Former Deutsche Bank Salesman Admitted to Bribery
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A former Deutsche Bank salesman, Shigeru Echigo, has admitted to bribery charges in Tokyo, but Shigeru Echigo, 37, stated that he was only following his bosses’ instructions. According to a report by Bloomberg News, Shigeru Echigo was acting on instructions from his managers, as authorities push brokerages to be more judicious in entertaining the clients. He is accused of bribing a pension fund executive so that he would continue purchasing investment products.

Prosecutors said that Shigeru Echigo spent around 900,000 yen ($8,800) while entertaining the client on 15 occasions between April to September 2012. The charges relate to meals and golf outings with the clients. A Tokyo Metropolitan Police official said in a statement read out over the telephone that, the former head of Deutsche Securities’ pension fund sales team, was arrested on bribery charges along with a former pension fund manager for a Japanese trading house, according to the New York Times.


A professor of economics and international finance at the Seikei University in Tokyo, Mamoru Nagano, said that “This case has sent a strong message that banks and brokerages must be more careful when they entertain clients.” Nagano commented that according to Bloomberg News, “Authorities globally have been tightening up oversight of the banking industry since the financial crisis to make sure that transactions comply with the law.”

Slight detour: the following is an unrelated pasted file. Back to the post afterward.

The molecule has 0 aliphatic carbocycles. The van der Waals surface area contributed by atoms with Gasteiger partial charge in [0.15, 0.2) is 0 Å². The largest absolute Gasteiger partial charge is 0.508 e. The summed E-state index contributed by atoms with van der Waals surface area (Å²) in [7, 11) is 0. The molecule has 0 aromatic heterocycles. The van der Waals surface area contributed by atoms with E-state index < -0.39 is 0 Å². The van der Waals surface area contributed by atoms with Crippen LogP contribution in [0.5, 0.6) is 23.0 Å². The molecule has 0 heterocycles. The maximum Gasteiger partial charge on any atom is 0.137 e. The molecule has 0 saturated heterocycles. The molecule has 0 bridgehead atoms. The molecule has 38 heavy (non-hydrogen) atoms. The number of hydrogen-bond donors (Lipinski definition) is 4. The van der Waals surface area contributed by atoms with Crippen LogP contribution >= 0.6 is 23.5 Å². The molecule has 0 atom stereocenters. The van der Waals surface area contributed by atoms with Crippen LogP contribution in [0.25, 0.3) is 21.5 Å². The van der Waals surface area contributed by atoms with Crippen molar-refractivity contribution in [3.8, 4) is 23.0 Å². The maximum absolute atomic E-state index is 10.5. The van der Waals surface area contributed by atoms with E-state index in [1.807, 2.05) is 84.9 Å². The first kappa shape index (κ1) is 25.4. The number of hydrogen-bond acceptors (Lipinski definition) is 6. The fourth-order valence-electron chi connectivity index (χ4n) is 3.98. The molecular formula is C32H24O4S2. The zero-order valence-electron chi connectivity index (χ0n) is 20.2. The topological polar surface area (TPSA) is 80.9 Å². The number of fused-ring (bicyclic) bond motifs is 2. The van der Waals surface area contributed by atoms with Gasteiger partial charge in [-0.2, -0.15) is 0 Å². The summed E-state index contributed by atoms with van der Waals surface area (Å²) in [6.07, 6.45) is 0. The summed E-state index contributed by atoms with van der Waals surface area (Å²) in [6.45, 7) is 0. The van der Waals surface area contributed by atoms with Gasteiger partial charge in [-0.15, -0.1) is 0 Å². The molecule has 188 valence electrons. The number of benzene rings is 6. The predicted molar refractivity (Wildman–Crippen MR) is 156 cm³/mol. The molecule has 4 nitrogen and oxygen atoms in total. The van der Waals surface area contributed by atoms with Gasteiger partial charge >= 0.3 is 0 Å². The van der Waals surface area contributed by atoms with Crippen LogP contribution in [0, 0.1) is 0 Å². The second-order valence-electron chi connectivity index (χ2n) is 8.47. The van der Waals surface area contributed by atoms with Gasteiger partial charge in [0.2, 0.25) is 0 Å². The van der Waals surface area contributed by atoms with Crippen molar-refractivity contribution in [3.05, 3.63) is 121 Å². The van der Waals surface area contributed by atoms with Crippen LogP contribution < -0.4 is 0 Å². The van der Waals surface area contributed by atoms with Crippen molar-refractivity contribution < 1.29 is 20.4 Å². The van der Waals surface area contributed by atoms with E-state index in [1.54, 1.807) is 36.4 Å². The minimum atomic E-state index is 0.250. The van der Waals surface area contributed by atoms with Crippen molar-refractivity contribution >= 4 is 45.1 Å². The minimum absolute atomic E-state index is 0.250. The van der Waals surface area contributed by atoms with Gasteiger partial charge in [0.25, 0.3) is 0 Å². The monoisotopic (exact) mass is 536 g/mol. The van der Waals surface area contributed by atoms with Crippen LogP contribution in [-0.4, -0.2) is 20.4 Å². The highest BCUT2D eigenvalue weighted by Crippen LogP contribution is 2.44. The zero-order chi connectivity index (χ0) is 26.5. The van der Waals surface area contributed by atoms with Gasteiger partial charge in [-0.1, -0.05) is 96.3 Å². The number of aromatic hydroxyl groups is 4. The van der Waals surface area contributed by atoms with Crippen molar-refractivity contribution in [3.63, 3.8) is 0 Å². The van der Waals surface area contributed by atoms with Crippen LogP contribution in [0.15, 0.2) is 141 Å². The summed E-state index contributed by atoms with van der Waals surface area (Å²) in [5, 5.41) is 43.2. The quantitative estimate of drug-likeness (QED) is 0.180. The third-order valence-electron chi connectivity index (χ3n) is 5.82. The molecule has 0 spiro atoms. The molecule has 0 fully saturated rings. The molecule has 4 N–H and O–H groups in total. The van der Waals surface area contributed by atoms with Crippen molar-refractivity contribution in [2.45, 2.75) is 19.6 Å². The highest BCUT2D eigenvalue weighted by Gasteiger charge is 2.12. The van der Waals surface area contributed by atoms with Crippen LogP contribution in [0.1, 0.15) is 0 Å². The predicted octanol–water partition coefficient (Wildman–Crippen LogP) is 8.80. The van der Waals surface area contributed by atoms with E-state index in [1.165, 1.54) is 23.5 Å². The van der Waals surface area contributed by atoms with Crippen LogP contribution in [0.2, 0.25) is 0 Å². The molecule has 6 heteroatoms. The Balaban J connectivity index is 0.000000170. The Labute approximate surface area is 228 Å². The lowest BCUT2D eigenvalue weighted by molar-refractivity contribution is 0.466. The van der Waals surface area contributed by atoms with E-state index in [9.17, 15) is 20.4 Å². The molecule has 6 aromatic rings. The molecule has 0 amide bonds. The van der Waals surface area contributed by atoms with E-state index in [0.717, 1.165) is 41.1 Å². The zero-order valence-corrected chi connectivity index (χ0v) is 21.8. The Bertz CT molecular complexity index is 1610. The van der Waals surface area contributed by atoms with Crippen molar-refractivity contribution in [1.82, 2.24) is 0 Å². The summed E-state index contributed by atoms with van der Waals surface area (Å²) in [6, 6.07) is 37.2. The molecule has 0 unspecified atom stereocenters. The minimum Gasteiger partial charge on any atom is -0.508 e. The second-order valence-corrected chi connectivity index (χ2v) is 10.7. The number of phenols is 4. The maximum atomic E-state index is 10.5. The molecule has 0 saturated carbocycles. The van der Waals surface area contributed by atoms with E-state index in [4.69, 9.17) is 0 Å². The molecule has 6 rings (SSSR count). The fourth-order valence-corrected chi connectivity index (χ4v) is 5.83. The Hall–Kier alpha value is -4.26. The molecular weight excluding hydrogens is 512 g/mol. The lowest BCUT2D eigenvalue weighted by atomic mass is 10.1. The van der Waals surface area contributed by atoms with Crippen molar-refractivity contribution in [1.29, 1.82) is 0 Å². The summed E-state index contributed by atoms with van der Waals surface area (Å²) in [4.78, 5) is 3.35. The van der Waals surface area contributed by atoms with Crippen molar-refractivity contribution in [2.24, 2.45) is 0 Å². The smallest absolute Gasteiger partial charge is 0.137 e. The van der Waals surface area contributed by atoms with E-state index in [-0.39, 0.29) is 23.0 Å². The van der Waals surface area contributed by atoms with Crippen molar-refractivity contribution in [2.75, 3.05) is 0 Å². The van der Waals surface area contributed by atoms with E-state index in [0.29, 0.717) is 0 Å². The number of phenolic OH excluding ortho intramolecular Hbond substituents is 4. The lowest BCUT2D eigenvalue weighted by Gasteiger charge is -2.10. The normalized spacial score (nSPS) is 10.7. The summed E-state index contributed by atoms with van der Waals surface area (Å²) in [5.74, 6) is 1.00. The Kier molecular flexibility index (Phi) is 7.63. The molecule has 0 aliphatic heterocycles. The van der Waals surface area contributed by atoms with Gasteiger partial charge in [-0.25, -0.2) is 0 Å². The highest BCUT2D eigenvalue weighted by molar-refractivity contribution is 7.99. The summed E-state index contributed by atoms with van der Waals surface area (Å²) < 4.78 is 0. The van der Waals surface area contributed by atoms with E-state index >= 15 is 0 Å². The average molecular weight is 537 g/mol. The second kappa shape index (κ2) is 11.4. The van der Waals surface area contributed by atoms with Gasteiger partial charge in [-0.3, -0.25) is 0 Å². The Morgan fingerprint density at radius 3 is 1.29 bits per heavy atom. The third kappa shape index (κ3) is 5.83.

If he is convicted by a panel led by Chief Judge Akira Ando, Shigeru Echigo will face as long as three years in prison or a maximum fine of 2.5 million yen. A Tokyo-based spokesman for Deutsche securities, Takayuki Inoue, has declined to comment on the story. The Frankfurt-based lender, Deutsche Bank has also declined to comment on the case, according to Bloomberg News.

According to the Financial Times, entertaining public officials is strictly off-limits, as set out by the National Public Service Ethics Act of 1999. The law was drawn up after it emerged that some bankers were taking finance-ministry bureaucrats to expensive restaurants and strip clubs, in return for tip-offs ahead of government inspections. If you would like more information about employment opportunities with Deutsche Bank readers can click here 

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